Companies in the S&P 500 alone spent $770 billion in the past four quarters on share repurchase. The majority of this buyback was executed through open market repurchases (“OMR”), including 10b5-1 plans. In OMR programs, the broker, as an agent of the company, executes the instructions provided and earns a commission.
Given the significant amount of share repurchase done via OMR, issuers are interested in measuring the performance of their brokers. In any fee for service business, the client should routinely evaluate the quality of the service provided. This is especially true when there are many providers of the service and the switching cost to a better provider is low.
Traditional Broker Benchmarking
The most widely used method for evaluating a broker for its rotation is to 1) compare the average price per share they achieved against the average daily 10b-18 VWAP (“Program Beat”) and 2) compare their daily average VWAP against the daily 10b-18 VWAP (“Daily Beat”). The Program Beat is generally considered the more significant measure because it shows how actual prices paid compared to the prevailing market prices during the broker’s rotation. The Daily Beat is seen as an indication of the broker’s trading acumen–a broker that on average beats the VWAP each day is considered to be a “better trader” than a broker whose average daily beat was lower or negative.
These two measures of performance also have the virtue of being easy to calculate. In fact, most brokers will report both statistics in the daily spreadsheet they provide the issuer.
This approach, however, is deeply flawed. It can provide a misleading picture of the broker’s absolute and relative performance. Further, it incentivizes brokers to overspend or underspend each day (relative to grid instructions) to show better on these (flawed) measurements.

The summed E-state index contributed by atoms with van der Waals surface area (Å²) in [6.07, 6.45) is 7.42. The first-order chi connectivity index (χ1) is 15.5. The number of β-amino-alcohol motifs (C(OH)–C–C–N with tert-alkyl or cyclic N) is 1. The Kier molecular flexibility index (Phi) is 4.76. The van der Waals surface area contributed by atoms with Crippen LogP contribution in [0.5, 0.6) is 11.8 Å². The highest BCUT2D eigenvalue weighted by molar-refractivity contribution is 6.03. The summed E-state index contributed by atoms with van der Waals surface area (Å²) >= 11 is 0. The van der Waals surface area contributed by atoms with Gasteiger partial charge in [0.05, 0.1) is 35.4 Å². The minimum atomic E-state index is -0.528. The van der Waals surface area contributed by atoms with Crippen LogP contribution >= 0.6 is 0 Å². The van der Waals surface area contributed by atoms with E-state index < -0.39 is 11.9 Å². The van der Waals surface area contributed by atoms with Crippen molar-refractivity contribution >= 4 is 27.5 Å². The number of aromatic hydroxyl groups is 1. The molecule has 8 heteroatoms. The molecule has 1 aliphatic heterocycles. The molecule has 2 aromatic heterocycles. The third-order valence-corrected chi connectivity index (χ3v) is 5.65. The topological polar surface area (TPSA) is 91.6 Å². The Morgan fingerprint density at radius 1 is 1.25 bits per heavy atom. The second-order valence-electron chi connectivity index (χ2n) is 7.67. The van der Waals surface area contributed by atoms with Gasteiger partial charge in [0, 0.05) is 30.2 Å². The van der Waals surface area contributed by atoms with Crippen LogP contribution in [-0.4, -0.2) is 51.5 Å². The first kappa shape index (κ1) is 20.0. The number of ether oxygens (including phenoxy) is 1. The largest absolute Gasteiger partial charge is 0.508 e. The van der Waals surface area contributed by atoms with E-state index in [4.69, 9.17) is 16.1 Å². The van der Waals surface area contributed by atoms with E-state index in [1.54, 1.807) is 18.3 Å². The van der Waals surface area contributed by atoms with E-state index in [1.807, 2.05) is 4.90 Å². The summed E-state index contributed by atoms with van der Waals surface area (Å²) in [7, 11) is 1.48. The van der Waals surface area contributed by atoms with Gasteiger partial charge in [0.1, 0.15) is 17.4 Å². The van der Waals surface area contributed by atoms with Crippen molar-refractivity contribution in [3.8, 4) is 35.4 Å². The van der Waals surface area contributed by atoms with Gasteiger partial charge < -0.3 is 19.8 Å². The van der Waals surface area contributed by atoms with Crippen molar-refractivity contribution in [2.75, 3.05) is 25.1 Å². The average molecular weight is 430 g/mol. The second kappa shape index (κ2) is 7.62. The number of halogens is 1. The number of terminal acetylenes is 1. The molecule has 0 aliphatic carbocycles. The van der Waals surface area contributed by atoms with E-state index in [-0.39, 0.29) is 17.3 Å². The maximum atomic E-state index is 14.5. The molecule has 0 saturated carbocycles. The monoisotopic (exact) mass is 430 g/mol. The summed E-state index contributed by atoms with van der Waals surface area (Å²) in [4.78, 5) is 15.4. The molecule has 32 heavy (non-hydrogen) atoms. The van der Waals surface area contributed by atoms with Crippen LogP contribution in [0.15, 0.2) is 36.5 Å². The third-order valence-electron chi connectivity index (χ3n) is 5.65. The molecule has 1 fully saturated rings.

Problem with Program Beat
In most OMR programs, the issuer will buy more shares when the price is lower and fewer at higher prices. So, for example, a “grid” for such a program might look like this:
If the stock exhibits any volatility during the program period and moves between these rows, the average price paid per share will be lower than the average daily VWAP during the period. This is because the average daily VWAP weights each day equally, while the grid has the advantage of weighting days with lower prices more (by spending more money) than higher price days.
Therefore, all grids can be expected to have a positive Program Beat!
In fact, the Matthews South software can calculate the expected average VWAP beat for any grid using a Monte Carlo simulation. It is therefore inappropriate to attribute the Program Beat entirely to the broker’s efforts since each grid is inherently expected to have a positive Program Beat.
The magnitude of the Program Beat in an individual stock price path is generally a function of the volatility of the stock in that path and the grid’s construction. The more the stock moves around, the greater the daily spend variation, and, therefore, the greater the potential Program Beat.
Consider the scenario where the stock has low volatility and spends the entire period in one row. In this case, grid effectively weights every day equally by spending the same amount each day. The grid average execution price will be much closer to the average daily VWAP than a scenario in which the stock price crosses row boundaries multiple times. In the low scenario, there is virtually no trading acumen that can help the broker generate a meaningful Program Beat.
This path dependence makes the Program Beat across different broker rotations non-comparable. The broker that happened to have a volatile period is fortuitously advantaged, while the broker with a low volatility period is, conversely, disadvantaged.
Problem with Daily Beat
The Daily Beat is a very easy metric to measure and is often a focal point of broker-issuer interactions. This is especially true on days with large misses or beats (10 cents or more).